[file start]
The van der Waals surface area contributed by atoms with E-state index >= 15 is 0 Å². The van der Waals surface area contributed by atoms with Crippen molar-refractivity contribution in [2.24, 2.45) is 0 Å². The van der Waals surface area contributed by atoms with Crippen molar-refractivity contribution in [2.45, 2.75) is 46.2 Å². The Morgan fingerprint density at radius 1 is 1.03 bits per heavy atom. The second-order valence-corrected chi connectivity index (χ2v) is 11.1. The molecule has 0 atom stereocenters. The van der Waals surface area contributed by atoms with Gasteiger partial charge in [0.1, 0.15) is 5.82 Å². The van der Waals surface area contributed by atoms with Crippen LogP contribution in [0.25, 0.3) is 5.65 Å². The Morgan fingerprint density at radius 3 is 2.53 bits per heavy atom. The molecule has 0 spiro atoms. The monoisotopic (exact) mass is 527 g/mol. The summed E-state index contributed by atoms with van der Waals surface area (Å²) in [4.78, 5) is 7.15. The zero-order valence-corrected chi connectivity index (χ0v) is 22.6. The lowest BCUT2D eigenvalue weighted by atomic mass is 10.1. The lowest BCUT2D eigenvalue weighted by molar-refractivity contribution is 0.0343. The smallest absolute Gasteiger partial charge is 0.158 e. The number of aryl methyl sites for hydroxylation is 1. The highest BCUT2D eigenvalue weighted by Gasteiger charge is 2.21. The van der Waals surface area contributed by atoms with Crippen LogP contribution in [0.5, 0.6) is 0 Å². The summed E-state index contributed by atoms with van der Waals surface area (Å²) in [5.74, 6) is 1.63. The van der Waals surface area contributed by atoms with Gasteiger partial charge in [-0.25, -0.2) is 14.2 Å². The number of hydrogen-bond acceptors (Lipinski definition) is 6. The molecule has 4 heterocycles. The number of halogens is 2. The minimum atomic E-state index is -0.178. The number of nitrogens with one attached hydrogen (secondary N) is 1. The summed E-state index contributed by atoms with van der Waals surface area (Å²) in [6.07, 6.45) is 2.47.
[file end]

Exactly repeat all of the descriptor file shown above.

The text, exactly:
The van der Waals surface area contributed by atoms with E-state index >= 15 is 0 Å². The van der Waals surface area contributed by atoms with Crippen molar-refractivity contribution in [2.24, 2.45) is 0 Å². The van der Waals surface area contributed by atoms with Crippen molar-refractivity contribution in [2.45, 2.75) is 46.2 Å². The Morgan fingerprint density at radius 1 is 1.03 bits per heavy atom. The second-order valence-corrected chi connectivity index (χ2v) is 11.1. The molecule has 0 atom stereocenters. The van der Waals surface area contributed by atoms with Gasteiger partial charge in [0.1, 0.15) is 5.82 Å². The van der Waals surface area contributed by atoms with Crippen LogP contribution in [0.25, 0.3) is 5.65 Å². The Morgan fingerprint density at radius 3 is 2.53 bits per heavy atom. The molecule has 0 spiro atoms. The monoisotopic (exact) mass is 527 g/mol. The summed E-state index contributed by atoms with van der Waals surface area (Å²) in [4.78, 5) is 7.15. The zero-order valence-corrected chi connectivity index (χ0v) is 22.6. The lowest BCUT2D eigenvalue weighted by atomic mass is 10.1. The lowest BCUT2D eigenvalue weighted by molar-refractivity contribution is 0.0343. The smallest absolute Gasteiger partial charge is 0.158 e. The number of aryl methyl sites for hydroxylation is 1. The highest BCUT2D eigenvalue weighted by Gasteiger charge is 2.21. The van der Waals surface area contributed by atoms with Crippen LogP contribution in [0.5, 0.6) is 0 Å². The summed E-state index contributed by atoms with van der Waals surface area (Å²) in [5.74, 6) is 1.63. The van der Waals surface area contributed by atoms with Gasteiger partial charge in [-0.25, -0.2) is 14.2 Å². The number of hydrogen-bond acceptors (Lipinski definition) is 6. The molecule has 4 heterocycles. The number of halogens is 2. The minimum atomic E-state index is -0.178. The number of nitrogens with one attached hydrogen (secondary N) is 1. The summed E-state index contributed by atoms with van der Waals surface area (Å²) in [6.07, 6.45) is 2.47.